Posted on 1 August 2017
The first gravity-based foundation (GBF) has been successfully installed onto the sea bed as the latest step in the development of the Blyth Offshore Demonstrator wind farm. It's the first time this specialist ‘float and submerge’ method has been used on an offshore wind farm. It is designed and build by Dutch-based firm Royal BAM Group and the technology has been developed in close cooperation with Van Oord.
Wind farm Northumberland coast
EDF Energy Renewables is currently building the new wind farm off the Northumberland coast. The project is composed of five wind turbines with a total generating capacity of 41.5MW installed around 6.5km off the coast of Blyth. Once operational, they will generate enough low carbon electricity to power around 34,000 homes.
Designed and built by Dutch-based firm Royal BAM Group, the concrete and steel GBFs were constructed in the Neptune dry dock on the Tyne and floated down river to the Port of Tyne where extra ballast was added ahead of their tow out to the offshore site location using three standard tug vessels.
At the offshore site, Strukton is using a specialist vessel to pump sea water into the foundation as ballast to lower it to the prepared sea bed.
Once located correctly in place, the water ballast is replaced with a sand ballast to enable the foundation to rest securely on the sea bed to provide the support structures that act as the foundations for the installation of the wind turbines.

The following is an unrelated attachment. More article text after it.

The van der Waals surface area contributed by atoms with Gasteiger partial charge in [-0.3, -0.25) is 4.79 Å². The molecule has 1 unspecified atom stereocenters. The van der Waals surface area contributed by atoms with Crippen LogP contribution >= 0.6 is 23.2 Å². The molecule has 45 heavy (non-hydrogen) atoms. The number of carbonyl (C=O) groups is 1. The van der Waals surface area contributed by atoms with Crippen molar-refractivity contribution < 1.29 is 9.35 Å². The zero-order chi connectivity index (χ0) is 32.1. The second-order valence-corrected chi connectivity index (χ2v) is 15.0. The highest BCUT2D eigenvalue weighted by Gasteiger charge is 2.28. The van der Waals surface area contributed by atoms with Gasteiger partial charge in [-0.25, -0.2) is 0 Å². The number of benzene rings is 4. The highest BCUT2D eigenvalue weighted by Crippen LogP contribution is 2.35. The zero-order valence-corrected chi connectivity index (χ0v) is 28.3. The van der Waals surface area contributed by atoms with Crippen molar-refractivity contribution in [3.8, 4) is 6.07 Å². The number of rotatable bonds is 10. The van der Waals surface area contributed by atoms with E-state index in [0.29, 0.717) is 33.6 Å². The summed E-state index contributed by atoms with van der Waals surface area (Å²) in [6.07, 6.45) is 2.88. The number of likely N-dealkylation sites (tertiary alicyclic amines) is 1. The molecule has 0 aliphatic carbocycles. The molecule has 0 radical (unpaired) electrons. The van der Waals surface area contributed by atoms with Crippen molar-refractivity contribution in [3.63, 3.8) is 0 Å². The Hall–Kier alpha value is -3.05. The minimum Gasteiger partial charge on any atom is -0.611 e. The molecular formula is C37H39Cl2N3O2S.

EDF Energy Renewables CEO, Matthieu Hue said: “We are delighted to have reached another successful milestone in this ground-breaking project.
“As well as playing an important role in the generation of low carbon electricity, the Blyth scheme is playing a fundamental role in the investigation and testing of new and emerging offshore wind farm installation methods and technologies.
“As a result, this has been a complex and highly innovative project, but to have successfully reached this latest important stage is very satisfying and work will now progress towards completion of the project in the coming months.”
Next project phase
Each GBF is made up of more than 1,800m3 of concrete and weighs over 15,000 tonnes when fully installed on the seabed. The structures have a total height of around 60 metres from the base to the access platform.
Once all five GBFs are put into position in the coming weeks, specialist contractor VBMS will start laying the special 66kV inter array and export cables that will connect the wind farm to the new substation being constructed at Blyth.
Five MHI Vestas V164 turbines will then be installed onto the GBFs. The turbines will have a power rating of 8.3MW – the largest to be used on an offshore wind farm. It is anticipated that the turbines will start generating power by the end of the year.
Gareth Farrier, Divisional Director, BAM Nuttall, said: “BAM is extremely proud to have successfully demonstrated our gravity base foundations in collaboration with EDF Energy Renewables.
“The successful first immersion of the structure off the coast at Blyth is the highlight of a very intense period of work, where the whole team has worked extremely hard to attain this significant achievement“.
About the Blyth Offshore Demonstrator project
Wholly owned by EDF Energies Nouvelles, the Blyth Offshore Demonstrator project is being built by EDF Energy Renewables, a 50-50 UK joint venture between EDF Energies Nouvelles and EDF Energy. The wind farm will be EDF Energy Renewables’ second offshore wind farm construction following the Teesside wind farm off the North East coast at Redcar.
This news item was originally published on the website of BAM Nuttall.
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